PlayStation 5 Review

In this PlayStation 5 Review we take a look at what the new console has to offer and whether or not it’s worth buying. With the release of The Playroom Experience, PlayStation 5 now enables you to be your own DJ; where you mix music via a mixer and knobs and select from a wide range of pre-set playlists. It also provides a host of other features, bringing the highly customisable ‘VR’ experience right into your living room, so that you can enjoy TV from your couch without having to get up and put on any headphones.

Hardware wise, the new PlayStation 5 looks like nothing we’ve seen before – it’s smaller than the original PS3 console, with smaller ‘umbrella’ shaped cooling vents around the outer edges. In fact, many of the outer edges have been completely redesigned in order to prevent the dust build-up that’s become a problem for many consoles, which in turn leads to an increased number of maintenance issues (such as the need to constantly clean out the vents). Inside the new PlayStation, there’s little to distinguish it from the old model, with the same hard drive, processor and RAM being present and a similar layout. This is just as well, because the design is so similar to the old controller that it feels like an old friend rather than a new system. This is great news for anyone who’s invested in the older PlayStation, as it means that you don’t need to buy a brand new system in order to enjoy the benefits of the backwards-compatible games.

Speaking of benefits, there are a few major differences between the PS5 and its competitors, meaning that the newly-announced redesign could be just what you were looking for. Firstly, there’s no longer the infamous hot dog button – meaning that all of your usual buttons are still accessible, although the shape has been changed to make them easier to access. Secondly, the PS5’s remote doesn’t look any different to previous consoles – it’s still made of rubber and has the familiar rectangular shape that makes it easy to grip. The only major difference that we were able to see was that the remotes now have more buttons on them; they now seem to be more responsive and standard on all current consoles. This seems like a good thing, as it means that you shouldn’t have to take your time getting used to using the controller and instead can spend all of your time gaming without having to think very hard about what buttons to press next.

However, if there’s one thing that the PS5 is not going to have that the Xbox series does, it’s the option for wireless internet. Microsoft has long been a leader in the field of broadband, with the Xbox being one of the first consoles to utilise this technology. However, while wireless internet on the PS5 is likely to be a boon to gamers, it will not be as popular with internet users. Wireless internet for Xbox is a very strange concept, because it requires that you actually use your whole body, rather than just one hand. For those who don’t have a problem with moving their hands around, it’s strange to think that you have to do it to browse the internet. For others, however, it’s probably not an option that they will want to have.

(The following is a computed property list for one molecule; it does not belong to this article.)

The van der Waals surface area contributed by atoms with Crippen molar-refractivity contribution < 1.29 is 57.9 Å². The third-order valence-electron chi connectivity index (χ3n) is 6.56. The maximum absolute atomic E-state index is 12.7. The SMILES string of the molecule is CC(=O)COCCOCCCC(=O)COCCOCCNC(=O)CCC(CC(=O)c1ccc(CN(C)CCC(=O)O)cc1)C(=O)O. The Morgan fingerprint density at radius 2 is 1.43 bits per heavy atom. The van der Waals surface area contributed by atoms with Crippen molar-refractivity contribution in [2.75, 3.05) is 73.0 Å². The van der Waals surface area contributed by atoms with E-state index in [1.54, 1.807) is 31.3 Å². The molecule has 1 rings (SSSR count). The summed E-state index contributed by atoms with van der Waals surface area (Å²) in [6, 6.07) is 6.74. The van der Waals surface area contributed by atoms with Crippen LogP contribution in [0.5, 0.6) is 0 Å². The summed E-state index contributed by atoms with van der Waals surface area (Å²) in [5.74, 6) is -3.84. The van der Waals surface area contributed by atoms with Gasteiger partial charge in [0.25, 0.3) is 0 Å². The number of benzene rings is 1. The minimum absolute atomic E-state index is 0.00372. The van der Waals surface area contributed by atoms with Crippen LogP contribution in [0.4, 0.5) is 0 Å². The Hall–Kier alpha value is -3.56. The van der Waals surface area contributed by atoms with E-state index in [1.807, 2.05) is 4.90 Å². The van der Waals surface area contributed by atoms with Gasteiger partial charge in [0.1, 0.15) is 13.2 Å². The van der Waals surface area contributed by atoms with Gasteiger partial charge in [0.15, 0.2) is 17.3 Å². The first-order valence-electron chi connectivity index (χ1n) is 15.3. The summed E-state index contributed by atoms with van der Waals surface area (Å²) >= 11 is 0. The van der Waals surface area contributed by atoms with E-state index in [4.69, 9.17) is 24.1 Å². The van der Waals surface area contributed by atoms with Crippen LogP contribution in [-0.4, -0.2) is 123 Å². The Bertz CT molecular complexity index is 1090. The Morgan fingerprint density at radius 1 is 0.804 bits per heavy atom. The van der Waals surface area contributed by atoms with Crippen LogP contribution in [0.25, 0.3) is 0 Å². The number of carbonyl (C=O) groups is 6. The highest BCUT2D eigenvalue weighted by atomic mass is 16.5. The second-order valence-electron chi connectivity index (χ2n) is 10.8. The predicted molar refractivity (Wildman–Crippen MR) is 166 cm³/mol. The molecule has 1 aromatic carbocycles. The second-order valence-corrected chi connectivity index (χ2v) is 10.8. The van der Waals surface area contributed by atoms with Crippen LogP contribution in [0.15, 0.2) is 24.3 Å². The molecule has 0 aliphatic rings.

Despite this issue, the new PS5 is still an exciting gaming console to own. It features a design that is far more modern than its predecessors and is already being referred to as “the rebirth of video gaming”. In addition to this, the main selling point of the console is likely to be the backwards compatibility with games from previous consoles. These are games that, for whatever reason, are not compatible with the latest consoles, allowing you to play them on your PS5 without any interruptions.

This feature is very important. It means that you’ll have access to the same amount of first-party exclusives that you had on your previous consoles. You’ll also find that the PS5 is easier to navigate than the outgoing model, which makes it feel like a truly transition console. In short, we can safely say that the first-party support and smaller form factors are big positives for the PS5. When all of these things are combined, the PS5 feels like it’s ready to take on the competition.